GrokSurf's San Diego

Local observations on water, environment, technology, law & politics

San Diego regional water news roundup Feb 8-15, 2012

Posted by George J Janczyn on February 16, 2012

( A selective roundup of San Diego regional water news reports. Click headline to read full story at originating website.)

How would you like a $3,600 water bill? / U-T San Diego : “Residents of the Alvarado Estates subdivision above Mission Valley are protesting a sudden spike in their water bills in the last months of 2011 — in one case a 13-fold increase. Officials with the San Diego Public Utilities Department said the hikes can’t be explained by any of the typical reasons…”

San Diego considers raising water rates — again / KPBS : ““I would hate to say to the public this is a study to decide rate increase,” [PUD Director] Bailey said. “We want to know what will be the future costs and do we have a structure in place to cover those costs.””

As ‘yuck factor’ subsides, treated wastewater flows from taps / New York Times : “San Diego’s success, 12 years after its City Council recoiled from the toilet-to-tap concept, offers a blueprint for other districts considering wastewater reuse.”

Sewage spill closes Camp Del Mar Beach / Camp Pendleton Patch : “A sewage spill caused by a traffic collision sent 10,000 gallons into the Santa Margarita River Sunday morning, according San Diego County health officials. Officials estimated that 18,000 gallons of sewage spilled, and crews were able to recover 8,000 gallons.”

Water supply update / San Diego County Water Authority : “San Diego has been lucky to enjoy great weather this winter, with moderate rainfall. But dry conditions throughout the state could have an impact on our region’s water supply.”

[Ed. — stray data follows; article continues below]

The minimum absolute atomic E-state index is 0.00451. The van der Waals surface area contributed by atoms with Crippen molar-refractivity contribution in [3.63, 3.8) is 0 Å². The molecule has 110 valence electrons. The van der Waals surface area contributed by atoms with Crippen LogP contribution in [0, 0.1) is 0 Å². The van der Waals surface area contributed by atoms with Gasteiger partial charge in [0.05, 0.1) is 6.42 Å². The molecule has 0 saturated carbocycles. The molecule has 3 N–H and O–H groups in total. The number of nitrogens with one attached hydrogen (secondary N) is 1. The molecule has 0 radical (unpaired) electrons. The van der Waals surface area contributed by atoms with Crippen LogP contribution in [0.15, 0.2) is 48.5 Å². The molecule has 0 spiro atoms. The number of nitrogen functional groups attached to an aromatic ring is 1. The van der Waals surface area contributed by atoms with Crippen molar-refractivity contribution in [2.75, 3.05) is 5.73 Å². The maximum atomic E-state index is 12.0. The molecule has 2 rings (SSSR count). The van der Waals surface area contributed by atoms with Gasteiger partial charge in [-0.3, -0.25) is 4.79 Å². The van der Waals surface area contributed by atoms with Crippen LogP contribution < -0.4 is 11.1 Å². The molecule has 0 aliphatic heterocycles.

San Diego avocado production challenged / Fresh Plaza : “Avocado groves used to be all over San Diego County hillsides and valleys. A drought brought mandatory water cutbacks a few years ago, forcing many farmers to get rid of 30-percent of their trees.”

New General Manager of Helix Water District recalls roots / La Mesa Patch : “When Carlos Lugo was chosen among five dozen candidates for general manager of the Helix Water District, he didn’t think of the history he made—becoming the first Latino chief of an agency that traces its origins to the 1880s.”

Taxpayers Association sides with Water Authority in lawsuit / San Diego Source : “The San Diego County Water Authority is suing the Metropolitan Water District of Southern California. Apparently when a virtually autonomous public agency feels wronged by another virtually autonomous public agency, the only recourse is the courts. The San Diego County Taxpayers Association’s staff did an in-depth analysis of data…chose to endorse the legal action.”


One Response to “San Diego regional water news roundup Feb 8-15, 2012”

  1. Burt Freeman said

    Comment re the New York Times article on SD water potable reuse:

    Unfortunately, in spite of local celibrations about publicity for the San Diego Water Purification Demonstration Project, the NYT article is misleading and full of omissions that have not been pointed out in any of the ~100 article comments.

    At the risk of sounding like George’s broken record, here is some of the record of problems:

    The article implies that SD has IPR in use; in fact, one out of several tasks of a demonstration project has been completed showing what everybody knows; sewer water can be purified to potable standards. More important tasks, to estimate cost and show that water can be sequestered in surface waters of San Vicente Reservoir, remain. When all of the tasks are completed the findings will be presented to the SD City Council for disposal. Hopefully the Council will evaluate the findings in order to determine whether IPR is a cost-effective local source of a significant amount of water conservation.

    None of this is recognized in the NYT article; it goes on to report on the Orange County aquifer augmentation program. As we know, the “I” in IPR is technically very different for the Orange County system from that proposed for San Diego, as is the infrastructure.

    Oh well, just details!

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